I remember that feeling (not the worship bit, just wanted the odd interview). More often than not, Ms Jackson was cold when you phoned her. It always seemed an effort for her to explain what she was doing for the constituency, and to be frank she came across as unnecessarily rude. And yet, like a game of Russian roulette, on other occasions you’d phone and you’d got lucky, she would be suddenly warm and call you ‘hun’ out of nowhere.

She is a riddle, albeit an intriguing one because it’s a natural obtuseness, not an artificial one to sell an acting career. When she finished in politics, I wasn’t even sure where she’d place herself on the political spectrum. No doubt it would have been cast down as a stupid, pointless question if I’d asked her direct.


THE Holborn Voice hustings yesterday were probably the best structured I’ve been to during this election campaign so far, largely due to the lively chairman, Stephen Hargrave, who did not let the panel wriggle out of giving proper answers to the questions. He began with some himself, little prickly, slightly light-hearted tester questions for each candidate before the meat of the meeting. For Liberal Democrat candidate Andrew Naughtie, the journalist son of former Today programme presenter Jim (pictured), Mr Hargrave mused why his tweets were set to private, or invitation only.

“Being a journalist encourages certain types of responses when you tweet which are not that helpful,” replied Mr Naughtie. “Even if you are not that active, if your tweets are visible, people still troll you. Bluntly, it was a waste of my time.” Before moving on Mr Hargrave responded with the teasing line: “I’d say it’s come to something when a journalist tries to hide what he’s got to say, and we’ve got to seek his permission to access it.”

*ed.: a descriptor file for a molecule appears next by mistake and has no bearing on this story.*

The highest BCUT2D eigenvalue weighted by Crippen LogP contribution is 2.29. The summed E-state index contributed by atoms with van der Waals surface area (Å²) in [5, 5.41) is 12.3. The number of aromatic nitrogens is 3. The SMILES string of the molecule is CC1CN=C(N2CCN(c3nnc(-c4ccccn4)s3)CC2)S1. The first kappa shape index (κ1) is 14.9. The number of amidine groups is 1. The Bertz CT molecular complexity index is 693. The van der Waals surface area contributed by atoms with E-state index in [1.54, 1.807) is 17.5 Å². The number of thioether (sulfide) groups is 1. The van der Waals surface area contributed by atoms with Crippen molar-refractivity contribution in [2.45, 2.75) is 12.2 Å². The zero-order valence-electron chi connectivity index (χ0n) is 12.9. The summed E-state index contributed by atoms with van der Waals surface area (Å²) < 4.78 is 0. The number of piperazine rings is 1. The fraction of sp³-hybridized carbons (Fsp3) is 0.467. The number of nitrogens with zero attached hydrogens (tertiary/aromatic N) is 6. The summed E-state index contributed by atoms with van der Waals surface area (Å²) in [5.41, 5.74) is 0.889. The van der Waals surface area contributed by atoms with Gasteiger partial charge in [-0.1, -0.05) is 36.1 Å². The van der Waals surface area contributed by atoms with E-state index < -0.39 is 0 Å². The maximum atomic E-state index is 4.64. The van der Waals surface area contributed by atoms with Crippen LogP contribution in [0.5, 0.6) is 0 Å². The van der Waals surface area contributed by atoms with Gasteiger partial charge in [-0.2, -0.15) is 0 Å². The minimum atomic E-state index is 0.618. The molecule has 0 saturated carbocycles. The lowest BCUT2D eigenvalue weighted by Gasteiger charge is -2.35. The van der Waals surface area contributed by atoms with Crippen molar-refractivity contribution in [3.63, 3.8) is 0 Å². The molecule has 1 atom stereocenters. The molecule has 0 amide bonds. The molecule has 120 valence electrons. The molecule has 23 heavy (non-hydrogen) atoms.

Such an exchange might make you think the Holborn and Covent Garden ward is a social media political hotbed, but you have to smile; of the current sitting Labour councillors, Julian Fulbrook is never knowingly seen on Twitter, Sue Vincent is a sporadic adopter and Awale Olad for many, many months did exactly what Mr Naughtie does and kept his output, largely about Manchester United, reserved for approved readers only.

More soon on the Holborn hustings.


AS it happens, some of the most interesting local level politicians in north London are ones who do not feel the need to tweet every minor achievement seconds after they achieve it, or worry that nobody will know they were at a worthy event unless photographic evidence is available instantly online. There are occasions, however, for our councillors and candidates, when a tweet is very much required… like if you come across a creature like this while canvassing: The rest of Camden’s field of candidates are going to do well to snap a doorstep greeting as striking as Labour’s Lazzaro Pietragnoli’s encounter with a “wonderful sphinx cat”.